Giving Away Your Book Leads to More Sales

38693513_sNow that title may sound a little backwards; how do you give your book away for free and still make money, but it is a statement of fact.

Authors who have given away their book for the purpose of gaining book reviews have found that it leads to more sales.

There are a number of ways to give away your book and today I want to touch on three:

  1. Give away printed copies as a gift or door prize. When you are speaking at a local library or event, offer to have a drawing and give a copy of your book as a gift. Or at your local chamber event or rotary meeting offer your book as a door prize. Insert a book mark or post-it note with a request for an Amazon book review.
  2. When your book first comes out, email your contacts with the following message:

“I’ve just published my book called “The Best Book Ever” and would like to offer you a free electronic version of my book if you would be willing to write a review on Amazon.” 

As people respond, send them a PDF version of your book. This costs you nothing but offers the opportunity to create buzz about your book and hopefully garner additional book reviews.

Keep track of those who receive your book and circle back one month later and connect with those that haven’t yet written a review.

“Just wanted to touch base. I sent you a copy of “The Best Book Ever” last month and I noticed you haven’t written a review. Have you had a chance to read the book? Just wanted to remind you about your willingness to write a review. Here is a link to the Amazon page for my book:  http://www.amazon.com/thebestbookever 

Visit your Amazon page and make sure you send each person who does leave a review a thank you note; whether the review is good or not, we should always take time to say thanks.

Author Brian Basham has this to say about the power of reviews, even those that are negative:

I’ve noticed that reviews push sales from my observations watching other authors. I’ve seen books that have an overall ranking of 2.5 with 50+ reviews outsell books with 5 reviews of 5*.

  1. Give your book away as part of the Amazon, GoodReads or BookBub programs. There are a variety of ways to give you book away using these large powerhouse retailers:
  • Offer the first book in the series for free
  • Offer your book for free for a limited time
  • Offer a sample of your book for free

Author, Molly Greene has written an insightful article called Reviews Matter in which she delves deeply into the process of getting reviews. Here is just part of her advice:

The best book in the world could be for sale on Amazon for $2.99  – or wherever – and not get a second look from potential browsers. And one of the fastest ways to rack up reviews is to give your books away …for free.

Lots of authors are anti-free, which I completely understand, although free giveaways are almost guaranteed to sell other titles, especially in a series. This email (and subsequent review) from a reader illustrates that point:

I stumbled across Mark of The Loon through a [free] BookBub email listing, but as soon as I started reading…I was HOOKED!! I purchased the whole Gen Delacourt series as soon as I finished Book 1.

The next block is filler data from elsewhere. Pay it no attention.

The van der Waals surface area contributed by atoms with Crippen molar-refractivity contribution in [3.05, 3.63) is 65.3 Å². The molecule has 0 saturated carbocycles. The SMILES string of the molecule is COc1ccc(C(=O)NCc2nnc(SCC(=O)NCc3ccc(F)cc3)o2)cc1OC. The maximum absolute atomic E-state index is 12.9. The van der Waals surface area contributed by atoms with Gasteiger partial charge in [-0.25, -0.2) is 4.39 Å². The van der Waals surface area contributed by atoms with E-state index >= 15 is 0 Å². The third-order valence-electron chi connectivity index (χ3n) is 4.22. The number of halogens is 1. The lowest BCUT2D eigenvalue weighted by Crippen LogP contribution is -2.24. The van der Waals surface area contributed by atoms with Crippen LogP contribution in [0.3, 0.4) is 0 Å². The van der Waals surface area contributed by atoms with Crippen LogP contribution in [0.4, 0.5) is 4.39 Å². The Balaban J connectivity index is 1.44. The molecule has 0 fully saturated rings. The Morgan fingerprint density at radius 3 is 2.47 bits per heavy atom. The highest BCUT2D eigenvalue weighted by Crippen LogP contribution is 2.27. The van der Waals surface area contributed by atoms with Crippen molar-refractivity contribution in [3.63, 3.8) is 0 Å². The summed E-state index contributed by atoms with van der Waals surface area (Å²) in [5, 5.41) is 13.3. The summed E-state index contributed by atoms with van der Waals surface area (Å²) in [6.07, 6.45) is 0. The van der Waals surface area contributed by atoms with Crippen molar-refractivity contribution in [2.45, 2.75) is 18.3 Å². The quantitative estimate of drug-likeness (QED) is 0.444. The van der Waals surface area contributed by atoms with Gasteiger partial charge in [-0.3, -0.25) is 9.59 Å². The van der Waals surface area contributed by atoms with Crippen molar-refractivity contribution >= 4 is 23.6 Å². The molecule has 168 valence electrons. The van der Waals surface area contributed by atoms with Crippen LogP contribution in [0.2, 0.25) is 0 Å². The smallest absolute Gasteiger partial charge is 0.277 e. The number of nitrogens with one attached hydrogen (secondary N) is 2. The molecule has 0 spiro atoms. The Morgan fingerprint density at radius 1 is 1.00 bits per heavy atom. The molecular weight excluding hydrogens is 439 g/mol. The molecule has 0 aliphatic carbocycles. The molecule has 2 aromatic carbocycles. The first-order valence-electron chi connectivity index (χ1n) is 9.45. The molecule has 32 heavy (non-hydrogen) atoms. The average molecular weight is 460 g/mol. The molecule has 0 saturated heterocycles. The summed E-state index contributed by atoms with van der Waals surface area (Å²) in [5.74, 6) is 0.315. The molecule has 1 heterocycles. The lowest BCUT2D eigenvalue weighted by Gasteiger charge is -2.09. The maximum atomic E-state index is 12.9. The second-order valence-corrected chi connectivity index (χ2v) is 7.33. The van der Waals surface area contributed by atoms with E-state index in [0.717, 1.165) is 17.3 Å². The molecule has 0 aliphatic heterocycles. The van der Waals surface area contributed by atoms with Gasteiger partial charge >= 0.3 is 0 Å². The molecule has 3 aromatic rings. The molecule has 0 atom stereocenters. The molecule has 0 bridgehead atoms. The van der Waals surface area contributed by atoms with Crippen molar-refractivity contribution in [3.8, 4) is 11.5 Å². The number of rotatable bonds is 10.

Feeling more adventurous? Looking to give away more books? Writer’s Digest published the article, How to Get Book Reviews, by author, Joel Friedlander, that offers these great resources to check out:

  • Midwest Book Review welcomes self-published books, and their website is a wealth of information on reviews.
  • Indie Reader, a new website, invites authors to submit their books for review, and they have published over 150 reviews on their site already.
  • Self-Publishing Review allows reviewers to post book reviews, and members (just an opt-in) can post to the site.
  • Book Blogs, a site for book bloggers, has over 1,500 bloggers who say they review books. It’s a good place to explore.

One Warning: Paying or bartering for reviews or even writing a positive review about yourself is illegal.

From an article on the subject by attorney Aaron Kelly we learn:

That glowing review you bartered for on Amazon.com? The boat-load of “atta boys” you bought on Fiverr? Well, they could cost you five or more figures.

The New York Attorney General’s office announced a multi-company settlement involving fake online reviews.

Back to the subject at hand…giving your books away for free; by giving copies to people who might be willing to write a review (good, bad or indifferent – a review is still a good thing.) you increase the awareness of your book(s) and help lead to additional purchases.

In the Molly Greene article, she quotes Ricci Wolman, founder and CEO of Written Word Media, who said this on Joanna Penn’s blog about reviews:

What we’ve found … is that the number of reviews is actually more important than the overall review score. Ten 5-star reviews is actually less good from a reader perspective than 50 reviews with an overall review score of 3 or 3.5-stars … because readers are skeptical of reviews sometimes, so when they see a small number of high-rated reviews, they assume it’s the author’s mom and sister and daughter who’ve reviewed the book. Once you get to 50, 100 reviews, some of that skepticism goes. [Readers] know some people are going to like the book and some are not. There are Pulitzer Prize winners out there with overall review scores of 3-3.5.

Bottom Line: I know how hard you worked on your book and the idea of giving something away for free that you have poured your whole heart and soul into may seem counterintuitive. But truly, the strategic offering of your book for free for the purpose of reviews will pay for itself and more over time. This is something we work with our authors on every day so if you have questions, please give me a call.